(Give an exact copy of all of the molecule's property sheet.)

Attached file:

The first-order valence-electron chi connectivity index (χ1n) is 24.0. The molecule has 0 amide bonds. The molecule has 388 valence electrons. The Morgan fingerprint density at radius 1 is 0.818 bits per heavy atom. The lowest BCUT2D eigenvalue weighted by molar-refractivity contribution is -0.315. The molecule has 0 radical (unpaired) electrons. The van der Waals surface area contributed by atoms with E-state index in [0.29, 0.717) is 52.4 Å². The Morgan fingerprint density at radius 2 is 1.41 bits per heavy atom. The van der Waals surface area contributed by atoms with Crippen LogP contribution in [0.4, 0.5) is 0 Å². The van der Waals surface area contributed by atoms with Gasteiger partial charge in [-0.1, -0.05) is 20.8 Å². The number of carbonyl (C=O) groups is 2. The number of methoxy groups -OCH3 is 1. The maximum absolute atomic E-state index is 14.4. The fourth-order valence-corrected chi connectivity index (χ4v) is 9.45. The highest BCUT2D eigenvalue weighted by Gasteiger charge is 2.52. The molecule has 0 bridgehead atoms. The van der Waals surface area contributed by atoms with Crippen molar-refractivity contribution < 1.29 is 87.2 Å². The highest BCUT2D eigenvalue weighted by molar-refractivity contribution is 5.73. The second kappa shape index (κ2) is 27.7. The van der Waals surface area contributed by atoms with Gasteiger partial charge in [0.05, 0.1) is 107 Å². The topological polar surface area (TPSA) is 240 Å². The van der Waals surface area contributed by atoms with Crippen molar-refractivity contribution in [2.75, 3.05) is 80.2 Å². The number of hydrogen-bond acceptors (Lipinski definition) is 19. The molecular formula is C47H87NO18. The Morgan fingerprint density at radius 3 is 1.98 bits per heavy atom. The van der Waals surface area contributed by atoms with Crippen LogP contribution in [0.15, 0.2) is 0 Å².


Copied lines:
The first-order valence-electron chi connectivity index (χ1n) is 24.0. The molecule has 0 amide bonds. The molecule has 388 valence electrons. The Morgan fingerprint density at radius 1 is 0.818 bits per heavy atom. The lowest BCUT2D eigenvalue weighted by molar-refractivity contribution is -0.315. The molecule has 0 radical (unpaired) electrons. The van der Waals surface area contributed by atoms with E-state index in [0.29, 0.717) is 52.4 Å². The Morgan fingerprint density at radius 2 is 1.41 bits per heavy atom. The van der Waals surface area contributed by atoms with Crippen LogP contribution in [0.4, 0.5) is 0 Å². The van der Waals surface area contributed by atoms with Gasteiger partial charge in [-0.1, -0.05) is 20.8 Å². The number of carbonyl (C=O) groups is 2. The number of methoxy groups -OCH3 is 1. The maximum absolute atomic E-state index is 14.4. The fourth-order valence-corrected chi connectivity index (χ4v) is 9.45. The highest BCUT2D eigenvalue weighted by Gasteiger charge is 2.52. The molecule has 0 bridgehead atoms. The van der Waals surface area contributed by atoms with Crippen molar-refractivity contribution < 1.29 is 87.2 Å². The highest BCUT2D eigenvalue weighted by molar-refractivity contribution is 5.73. The second kappa shape index (κ2) is 27.7. The van der Waals surface area contributed by atoms with Gasteiger partial charge in [0.05, 0.1) is 107 Å². The topological polar surface area (TPSA) is 240 Å². The van der Waals surface area contributed by atoms with Crippen molar-refractivity contribution in [2.75, 3.05) is 80.2 Å². The number of hydrogen-bond acceptors (Lipinski definition) is 19. The molecular formula is C47H87NO18. The Morgan fingerprint density at radius 3 is 1.98 bits per heavy atom. The van der Waals surface area contributed by atoms with Crippen LogP contribution in [0.15, 0.2) is 0 Å².